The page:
So sorry, I'm sure there are exceptions to my experience, but . . . that's my experience.

However, my least-favorite client is a marketing executive totally in love with the new jargon he just made up that he wants to make into the buzzword of the day, but that MEANS NOTHING TO ANYONE ELSE.

Anyway, I'm not sure being creative is the same thing as having the kind of mind that works in metaphors. Yes, engineers figure out how things work and then imagine making something that works to deliver a new result . . . but I don't think that means seeing a thing as being like something completely different - especially seeing a tangible thing or process as being LIKE an intangible thing.

I am a dreamer of words, of written words. I think I am reading; a word stops me. I leave the page. The syllables of the words begin to move around … The words take on other meanings as if they had the right to be young.

-- Gaston Bachelard

* * * * * * * * * *

NARF and member of Deplorable Cultus since 1967

(This post was edited by Annael on Wed, 4:58pm)

Ethel Duath

Thu, 12:44am

Post #31 of 36 (92 views)
Interesting! I had always thought [In reply to] Can't Post

that making unusual connections and parallels between (often disparate) things was the hallmark of a creative mind. Maybe it is. Maybe there is an additional difference between minds/personalities: "practical" and/or "material-world oriented" vs. "open to metaphor, fantasy, imaginative reality, and perhaps the spiritual." Perhaps creativity is mistakenly thought to always have elements of the second set operating, when that may not be the case at all.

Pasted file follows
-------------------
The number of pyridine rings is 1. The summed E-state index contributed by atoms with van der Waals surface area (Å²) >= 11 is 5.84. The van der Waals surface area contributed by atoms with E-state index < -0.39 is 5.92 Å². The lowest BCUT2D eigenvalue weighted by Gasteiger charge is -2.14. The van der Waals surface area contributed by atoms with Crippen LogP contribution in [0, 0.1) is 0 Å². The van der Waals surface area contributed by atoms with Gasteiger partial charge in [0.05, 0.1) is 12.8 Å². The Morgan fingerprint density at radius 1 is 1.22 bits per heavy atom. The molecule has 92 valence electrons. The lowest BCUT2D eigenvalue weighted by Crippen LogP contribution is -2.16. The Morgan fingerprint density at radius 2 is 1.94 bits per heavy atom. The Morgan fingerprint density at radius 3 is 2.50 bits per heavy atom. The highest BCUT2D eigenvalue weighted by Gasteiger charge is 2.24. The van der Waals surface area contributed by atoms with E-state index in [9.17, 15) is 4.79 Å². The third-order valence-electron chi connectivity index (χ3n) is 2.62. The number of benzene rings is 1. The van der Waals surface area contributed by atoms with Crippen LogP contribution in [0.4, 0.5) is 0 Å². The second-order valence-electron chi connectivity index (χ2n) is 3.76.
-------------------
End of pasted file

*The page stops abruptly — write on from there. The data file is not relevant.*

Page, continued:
I can imagine creativity taking place in "practical" settings like engineering or fiance, etc. that don't require any of the second set to take place.
I'm just wondering if there's really a 4-way divide rather than the 2 we've been considering here: practical reality oriented minds, practical reality oriented creative minds, minds open to realities or at least metaphors beyond the physical and practical while not being particularly creative in their approach to life, and minds open to "other realities" who are also creative.
That last group, perhaps, would be the people we hear about in fields usually thought of as creative: folks like Rembrandt and Monet and Dante and Tolkien.

Paulo Gabriel

Sat, 3:15am

Post #32 of 36 (57 views)
I might want to add... [In reply to] Can't Post

that my uncle said Tolkien is ''useless culture'' or something like that. I.e. that it is ''knowledge'' that is good for nothing. What do you think of that?

P.S.: He refers to LOTR as ''the Sméagol story''. Laugh

(This post was edited by Paulo Gabriel on Sat, 3:16am)


Sat, 4:29am

Post #33 of 36 (48 views)
Different strokes for different folks. [In reply to] Can't Post